Relationships Among Helicopter Parenting, Self-Efficacy, and Academic Outcome in American and South Korean College Students

Eunjoo Jung, Woosang Hwang, Seonghee Kim, Hyelim Sin, Yue Zhang, Zhenqiang Zhao

Research output: Contribution to journalArticle


Although numerous studies have examined the role of helicopter parenting in child outcomes, there is little empirical cross-cultural research on the academic outcomes of helicopter parenting for late adolescents. This study investigated the differences in the association between mothers’ and fathers’ helicopter parenting and college students’ (N = 343) academic outcomes across American and South Korean contexts, examining the role of self-efficacy as a mediator. Multigroup structural equation modeling analyses showed that South Korean fathers’ helicoptering has a negative relation with students’ academic outcomes. Higher levels of fathers’ parenting were directly related to students’ lower academic outcomes in the Korean context. However, comparable results were not observed with South Korean mothers or American parents. In addition, mothers’ helicopter parenting was not related to either self-efficacy or academic outcomes across the two countries. Although there are cultural differences in helicopter parenting practices, there appear to be potentially more cultural similarities across the two cultures than was conjectured.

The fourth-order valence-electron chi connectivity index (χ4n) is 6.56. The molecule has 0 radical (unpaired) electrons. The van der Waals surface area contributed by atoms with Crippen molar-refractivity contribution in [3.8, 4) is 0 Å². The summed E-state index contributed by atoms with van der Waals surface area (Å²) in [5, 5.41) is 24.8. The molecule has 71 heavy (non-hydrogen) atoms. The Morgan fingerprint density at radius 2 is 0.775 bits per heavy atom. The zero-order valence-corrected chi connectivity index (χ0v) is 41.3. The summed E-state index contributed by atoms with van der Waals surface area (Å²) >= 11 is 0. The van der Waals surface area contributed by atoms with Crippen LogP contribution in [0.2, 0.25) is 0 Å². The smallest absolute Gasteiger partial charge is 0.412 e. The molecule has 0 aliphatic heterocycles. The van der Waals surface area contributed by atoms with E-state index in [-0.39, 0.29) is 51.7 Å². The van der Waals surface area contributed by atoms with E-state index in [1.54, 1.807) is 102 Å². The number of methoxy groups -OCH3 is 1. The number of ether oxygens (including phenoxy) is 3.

Original languageEnglish (US)
JournalJournal of Family Issues
StatePublished - 2019



  • academic outcome
  • comparative study
  • helicopter parenting
  • parenting practice
  • self-efficacy

ASJC Scopus subject areas

  • Social Sciences (miscellaneous)

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